Long COVID— or post COVID syndrome — is an umbrella term for a range of symptoms , from fatigue and respiratory problems to heart palpitations and joint pain that develop during or after COVID-19 and continue for more than 12 weeks and are not explained by an alternative diagnosis. 

There's no official number of cases in the UK but the latest available figures from the Office for National Statistics in March 2023 estimated 1.9 million people were living with the condition.

Similarly, there's no exact figures for how many doctors and other health workers have long COVID. But ONS Figures from May 2021 suggested that 122,000 healthcare workers and 31,000 social care workers were self-reporting having the condition.

The British Medical Association (BMA) joined forces with LDC4A earlier this year to survey doctors who had long COVID. Out of the 603 doctors who responded, 18% said they were unable to work due to their post-acute COVID ill-health. The survey also revealed that 49% of doctors said they had experienced some form of loss of earnings because of long COVID.

Doctors Demand More Help

The BMA and LCD4A also set out a list of recommendations to help those affected. These included recognising l ong COVID as an occupational disease ; financial support for those with long covid; better access to physical and mental health support services for doctors and other healthcare workers, as well as greater workplace protection and better support for returning to work.

The Department of Health and Social Care (DHSC) told The BMJ that it recognised that long COVID can have a debilitating impact on people but the "evidence in relation to making long COVID an occupational disease is at present insufficient, given continuing uncertainties around its definition, fluctuating nature, and range of symptoms".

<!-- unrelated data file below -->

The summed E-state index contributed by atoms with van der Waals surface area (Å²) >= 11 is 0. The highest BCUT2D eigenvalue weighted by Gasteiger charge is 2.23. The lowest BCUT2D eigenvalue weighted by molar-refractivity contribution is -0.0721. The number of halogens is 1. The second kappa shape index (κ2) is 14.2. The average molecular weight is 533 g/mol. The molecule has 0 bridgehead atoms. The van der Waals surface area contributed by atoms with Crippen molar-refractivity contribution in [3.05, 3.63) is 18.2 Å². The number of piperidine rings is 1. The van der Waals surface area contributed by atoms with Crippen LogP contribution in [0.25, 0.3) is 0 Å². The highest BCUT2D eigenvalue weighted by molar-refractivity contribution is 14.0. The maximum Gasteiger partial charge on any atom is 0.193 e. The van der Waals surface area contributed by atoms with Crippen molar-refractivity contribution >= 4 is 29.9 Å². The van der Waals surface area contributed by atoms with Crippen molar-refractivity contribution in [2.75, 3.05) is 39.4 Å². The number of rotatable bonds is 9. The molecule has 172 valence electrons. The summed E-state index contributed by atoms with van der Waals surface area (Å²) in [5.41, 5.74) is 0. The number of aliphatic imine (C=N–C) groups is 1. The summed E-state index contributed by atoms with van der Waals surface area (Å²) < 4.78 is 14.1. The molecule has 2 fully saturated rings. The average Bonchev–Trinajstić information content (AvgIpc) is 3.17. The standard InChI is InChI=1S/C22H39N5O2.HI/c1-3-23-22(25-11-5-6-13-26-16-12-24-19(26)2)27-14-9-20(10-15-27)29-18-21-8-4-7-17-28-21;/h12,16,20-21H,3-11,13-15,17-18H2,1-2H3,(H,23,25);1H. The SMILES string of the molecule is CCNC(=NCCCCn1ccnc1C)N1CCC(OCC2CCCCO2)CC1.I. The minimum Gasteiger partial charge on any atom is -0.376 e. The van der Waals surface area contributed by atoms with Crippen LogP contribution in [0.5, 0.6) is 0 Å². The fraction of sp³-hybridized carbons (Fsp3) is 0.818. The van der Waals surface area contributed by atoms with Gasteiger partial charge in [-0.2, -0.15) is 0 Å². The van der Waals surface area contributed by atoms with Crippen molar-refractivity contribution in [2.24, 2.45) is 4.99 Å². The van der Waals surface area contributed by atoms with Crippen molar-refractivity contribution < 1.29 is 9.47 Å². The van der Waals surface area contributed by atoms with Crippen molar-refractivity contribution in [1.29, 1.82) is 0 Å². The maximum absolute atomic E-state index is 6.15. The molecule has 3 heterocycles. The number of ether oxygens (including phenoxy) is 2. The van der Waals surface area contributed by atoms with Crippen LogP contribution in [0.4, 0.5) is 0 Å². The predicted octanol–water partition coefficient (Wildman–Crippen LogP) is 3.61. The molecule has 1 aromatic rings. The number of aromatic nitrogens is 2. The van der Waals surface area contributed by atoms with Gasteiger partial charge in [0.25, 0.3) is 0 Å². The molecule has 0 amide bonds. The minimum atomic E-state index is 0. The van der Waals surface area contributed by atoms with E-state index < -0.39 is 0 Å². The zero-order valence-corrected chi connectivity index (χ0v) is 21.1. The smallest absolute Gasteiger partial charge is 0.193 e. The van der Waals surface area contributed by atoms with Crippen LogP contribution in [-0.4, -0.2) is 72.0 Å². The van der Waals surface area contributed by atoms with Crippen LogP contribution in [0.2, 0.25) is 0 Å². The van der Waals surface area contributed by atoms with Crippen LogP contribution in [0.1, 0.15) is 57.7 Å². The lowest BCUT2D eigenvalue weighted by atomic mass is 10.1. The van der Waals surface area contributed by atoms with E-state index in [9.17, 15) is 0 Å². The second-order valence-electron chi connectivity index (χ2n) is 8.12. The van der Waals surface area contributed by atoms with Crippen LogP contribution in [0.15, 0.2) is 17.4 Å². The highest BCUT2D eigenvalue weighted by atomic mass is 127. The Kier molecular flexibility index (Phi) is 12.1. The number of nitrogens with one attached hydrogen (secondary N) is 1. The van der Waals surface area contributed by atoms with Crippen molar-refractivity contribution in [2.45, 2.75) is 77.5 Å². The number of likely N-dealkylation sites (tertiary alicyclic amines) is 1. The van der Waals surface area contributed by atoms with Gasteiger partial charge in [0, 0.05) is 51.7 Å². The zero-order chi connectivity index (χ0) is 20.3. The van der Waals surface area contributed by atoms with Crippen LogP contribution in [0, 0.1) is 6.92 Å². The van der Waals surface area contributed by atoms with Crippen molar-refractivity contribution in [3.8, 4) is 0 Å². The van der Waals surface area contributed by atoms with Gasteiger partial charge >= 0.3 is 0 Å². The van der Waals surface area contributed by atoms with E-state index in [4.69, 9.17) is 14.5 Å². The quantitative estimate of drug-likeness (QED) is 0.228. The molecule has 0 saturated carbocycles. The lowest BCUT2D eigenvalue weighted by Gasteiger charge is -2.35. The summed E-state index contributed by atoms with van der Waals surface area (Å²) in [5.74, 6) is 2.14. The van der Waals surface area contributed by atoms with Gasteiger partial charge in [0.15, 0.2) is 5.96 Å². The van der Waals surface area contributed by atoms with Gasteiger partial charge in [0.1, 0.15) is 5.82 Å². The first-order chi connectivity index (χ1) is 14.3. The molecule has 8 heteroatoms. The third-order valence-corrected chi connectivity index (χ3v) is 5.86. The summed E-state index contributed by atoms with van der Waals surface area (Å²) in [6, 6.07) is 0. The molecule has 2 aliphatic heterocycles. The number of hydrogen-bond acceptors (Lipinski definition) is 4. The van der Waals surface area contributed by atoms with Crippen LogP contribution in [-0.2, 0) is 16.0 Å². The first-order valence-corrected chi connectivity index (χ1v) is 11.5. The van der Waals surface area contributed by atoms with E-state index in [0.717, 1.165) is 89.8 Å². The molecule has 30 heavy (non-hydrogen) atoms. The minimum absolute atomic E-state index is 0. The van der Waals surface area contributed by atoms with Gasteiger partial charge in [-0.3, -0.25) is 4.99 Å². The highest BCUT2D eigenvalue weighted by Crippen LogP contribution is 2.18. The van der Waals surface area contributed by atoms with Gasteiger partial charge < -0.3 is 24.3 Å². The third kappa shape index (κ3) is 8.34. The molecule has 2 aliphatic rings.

Dr Rachel Ali , 44, w as a GP partner in Plymouth working 50 hours a week before she developed long COVID. Afterwards, she lost her partnership role and now works part time. 

"My main problems were significant cognitive impairment and fatigue – for a long time I wouldn't have been safe to see patients," she told Medscape News UK. "At my worst I was doing things like putting the kettle in the fridge. I couldn't stand long enough to make a sandwich and couldn't drive my car." 

Dr Ali has now begun a slow, phased return to work, working 16 hours a week split over four mornings. "It's exhausting and I'm not sure I'll be able to do much more than this for a very long time to come, if ever. I struggle to manage my fatigue. I need a nap every afternoon in order to be able to function with my family in the evening and I can't do anything spontaneously. I miss my old life." 

Dr Ali added: "I think doctors with long COVID need access to excellent occupational health, flexible sick pay, and understanding from colleagues. We need to support GP partnerships to find ways to keep GPs with long COVID as partners. More importantly we need to be acting to stop more colleagues getting long COVID. We need to stop thinking of COVID as a minor viral illness. Its sequelae are devastating to too many of us."

For Dr Khan, having long COVID has changed his whole outlook to his profession. He told us: "I went through a phase of being absolutely furious about how I was being treated but I didn't have the energy to fight it. Now my energies are focused on being a more empathetic and open-minded doctor. My aim, when I hopefully return to work, is to be a physician who will listen to patients with conditions that have been misunderstood. I have been there."